This article I read yesterday surprised me:

Deadliest Cancer Getting Smaller Chunk of Research
WEDNESDAY, Dec. 29 (HealthDay News)

Consider this:  Lung cancer is the most deadly form of cancer in the United States, killing about 157,300 people every year — more than colon, breast and prostate cancer combined, according to the U.S. National Institutes of Health.
It is also the nation’s second leading cause of death, second only to heart disease.
And yet lung cancer attracts fewer federal research dollars per death than the other leading forms of cancer demise. Doctors have yet to find a reliable method for screening for lung cancer. And new treatments for lung cancer roll out at a snail’s pace compared with therapies for other cancers.

So why does the top cancer killer attract so little attention?

Largely because people are perceived to have done this to themselves, garnering little public sympathy, said Kay Cofrancesco, director of advocacy relations for the Lung Cancer Alliance, a national nonprofit group dedicated to lung cancer support and advocacy…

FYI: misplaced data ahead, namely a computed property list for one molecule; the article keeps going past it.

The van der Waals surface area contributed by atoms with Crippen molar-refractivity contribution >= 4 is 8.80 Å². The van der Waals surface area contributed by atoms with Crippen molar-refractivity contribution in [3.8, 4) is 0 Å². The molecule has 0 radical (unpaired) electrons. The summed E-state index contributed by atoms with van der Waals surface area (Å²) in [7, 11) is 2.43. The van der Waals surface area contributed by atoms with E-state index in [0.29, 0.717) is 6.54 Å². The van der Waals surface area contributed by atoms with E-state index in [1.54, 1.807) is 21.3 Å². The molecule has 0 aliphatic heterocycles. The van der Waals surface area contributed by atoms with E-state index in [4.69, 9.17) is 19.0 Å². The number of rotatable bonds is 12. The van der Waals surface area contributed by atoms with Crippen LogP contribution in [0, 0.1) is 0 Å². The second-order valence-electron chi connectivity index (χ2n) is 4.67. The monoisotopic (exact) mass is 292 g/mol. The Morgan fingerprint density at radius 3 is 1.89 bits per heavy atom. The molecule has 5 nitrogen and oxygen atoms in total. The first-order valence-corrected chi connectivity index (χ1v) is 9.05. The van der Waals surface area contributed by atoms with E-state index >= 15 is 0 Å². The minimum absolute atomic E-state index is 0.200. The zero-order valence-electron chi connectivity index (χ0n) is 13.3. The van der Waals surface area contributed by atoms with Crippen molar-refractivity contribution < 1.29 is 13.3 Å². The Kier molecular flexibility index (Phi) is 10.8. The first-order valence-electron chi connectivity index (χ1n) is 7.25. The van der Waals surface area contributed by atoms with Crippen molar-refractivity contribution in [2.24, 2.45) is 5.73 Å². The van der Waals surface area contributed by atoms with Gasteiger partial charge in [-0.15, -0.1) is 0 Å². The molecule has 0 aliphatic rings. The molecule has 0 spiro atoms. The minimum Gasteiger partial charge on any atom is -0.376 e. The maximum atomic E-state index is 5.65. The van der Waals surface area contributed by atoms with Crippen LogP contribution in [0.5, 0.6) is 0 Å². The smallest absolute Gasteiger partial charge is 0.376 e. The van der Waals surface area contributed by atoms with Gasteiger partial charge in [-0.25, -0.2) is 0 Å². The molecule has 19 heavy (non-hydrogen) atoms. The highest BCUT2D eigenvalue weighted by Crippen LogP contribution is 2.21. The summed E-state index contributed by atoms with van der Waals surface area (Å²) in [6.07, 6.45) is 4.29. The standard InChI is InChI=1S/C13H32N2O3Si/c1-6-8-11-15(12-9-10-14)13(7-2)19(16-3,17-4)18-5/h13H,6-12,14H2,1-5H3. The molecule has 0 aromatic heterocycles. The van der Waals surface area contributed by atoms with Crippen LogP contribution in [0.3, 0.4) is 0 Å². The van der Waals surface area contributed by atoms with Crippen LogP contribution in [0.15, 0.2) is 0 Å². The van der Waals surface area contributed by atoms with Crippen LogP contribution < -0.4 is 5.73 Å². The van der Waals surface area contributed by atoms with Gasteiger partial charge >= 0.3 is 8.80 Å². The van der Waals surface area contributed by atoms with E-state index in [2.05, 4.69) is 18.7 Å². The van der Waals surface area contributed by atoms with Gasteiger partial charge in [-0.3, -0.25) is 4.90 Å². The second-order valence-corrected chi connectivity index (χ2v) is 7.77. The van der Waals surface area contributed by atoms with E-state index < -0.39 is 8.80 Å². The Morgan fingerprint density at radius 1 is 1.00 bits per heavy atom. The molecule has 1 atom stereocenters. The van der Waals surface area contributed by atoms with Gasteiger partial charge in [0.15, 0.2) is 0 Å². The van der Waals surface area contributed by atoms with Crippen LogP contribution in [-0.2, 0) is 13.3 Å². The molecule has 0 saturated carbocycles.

Because smoking is so closely linked to lung cancer, most money aimed at prevention has gone into programs to promote smoking cessation, Cofrancesco said.

But according to this article we found on HealthDay News, advances are being made, despite the “blame game” and a woefully underfunded research effort:

But clearly more can be done, experts say. Survival rates for lung cancer are dismal compared with other cancers, largely because lung cancer is most often not detected until it has metastasized.

Several advances in lung cancer therapy made big news while I was covering the American Society of Clinical Oncology meetings in Chicago last June.  But these “advances” were measured in a very few short months of additional survival.

Learn more by going to:  HealthDay News on Cancer Compass – Deadliest Cancer Getting Smaller Chunk of Research Dollars.

My mother died of lung cancer at age 54–the same age I am now.  I miss her!  But if she had been diagnosed three years ago she would still most likely be dead.  That lack of treatment progress is unacceptable, don’t you think?

Feel good and keep smiling!  Pat

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